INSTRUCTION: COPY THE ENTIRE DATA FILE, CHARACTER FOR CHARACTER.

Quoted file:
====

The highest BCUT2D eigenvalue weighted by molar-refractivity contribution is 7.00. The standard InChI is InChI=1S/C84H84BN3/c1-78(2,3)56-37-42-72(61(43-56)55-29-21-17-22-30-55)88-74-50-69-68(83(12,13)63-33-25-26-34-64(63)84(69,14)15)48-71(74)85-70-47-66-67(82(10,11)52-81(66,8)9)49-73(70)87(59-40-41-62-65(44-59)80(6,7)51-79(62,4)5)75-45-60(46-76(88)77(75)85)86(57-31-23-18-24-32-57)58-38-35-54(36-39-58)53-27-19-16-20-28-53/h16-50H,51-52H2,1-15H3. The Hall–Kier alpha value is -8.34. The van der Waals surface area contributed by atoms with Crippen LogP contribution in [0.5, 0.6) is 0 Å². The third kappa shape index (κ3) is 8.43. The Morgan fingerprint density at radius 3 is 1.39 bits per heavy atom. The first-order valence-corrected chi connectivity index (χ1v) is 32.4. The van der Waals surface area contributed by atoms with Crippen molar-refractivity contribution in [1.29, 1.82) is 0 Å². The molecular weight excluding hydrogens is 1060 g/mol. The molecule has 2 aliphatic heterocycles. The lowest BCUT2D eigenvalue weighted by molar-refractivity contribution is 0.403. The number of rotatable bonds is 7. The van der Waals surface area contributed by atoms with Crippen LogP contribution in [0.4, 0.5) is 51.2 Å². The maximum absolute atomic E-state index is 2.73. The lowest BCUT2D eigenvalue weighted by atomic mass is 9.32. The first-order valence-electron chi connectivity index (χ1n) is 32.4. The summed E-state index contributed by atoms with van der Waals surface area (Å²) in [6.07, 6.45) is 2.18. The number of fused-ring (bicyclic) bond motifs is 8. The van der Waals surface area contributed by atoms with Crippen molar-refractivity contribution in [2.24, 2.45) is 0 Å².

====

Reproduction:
The highest BCUT2D eigenvalue weighted by molar-refractivity contribution is 7.00. The standard InChI is InChI=1S/C84H84BN3/c1-78(2,3)56-37-42-72(61(43-56)55-29-21-17-22-30-55)88-74-50-69-68(83(12,13)63-33-25-26-34-64(63)84(69,14)15)48-71(74)85-70-47-66-67(82(10,11)52-81(66,8)9)49-73(70)87(59-40-41-62-65(44-59)80(6,7)51-79(62,4)5)75-45-60(46-76(88)77(75)85)86(57-31-23-18-24-32-57)58-38-35-54(36-39-58)53-27-19-16-20-28-53/h16-50H,51-52H2,1-15H3. The Hall–Kier alpha value is -8.34. The van der Waals surface area contributed by atoms with Crippen LogP contribution in [0.5, 0.6) is 0 Å². The third kappa shape index (κ3) is 8.43. The Morgan fingerprint density at radius 3 is 1.39 bits per heavy atom. The first-order valence-corrected chi connectivity index (χ1v) is 32.4. The van der Waals surface area contributed by atoms with Crippen molar-refractivity contribution in [1.29, 1.82) is 0 Å². The molecular weight excluding hydrogens is 1060 g/mol. The molecule has 2 aliphatic heterocycles. The lowest BCUT2D eigenvalue weighted by molar-refractivity contribution is 0.403. The number of rotatable bonds is 7. The van der Waals surface area contributed by atoms with Crippen LogP contribution in [0.4, 0.5) is 51.2 Å². The maximum absolute atomic E-state index is 2.73. The lowest BCUT2D eigenvalue weighted by atomic mass is 9.32. The first-order valence-electron chi connectivity index (χ1n) is 32.4. The summed E-state index contributed by atoms with van der Waals surface area (Å²) in [6.07, 6.45) is 2.18. The number of fused-ring (bicyclic) bond motifs is 8. The van der Waals surface area contributed by atoms with Crippen molar-refractivity contribution in [2.24, 2.45) is 0 Å².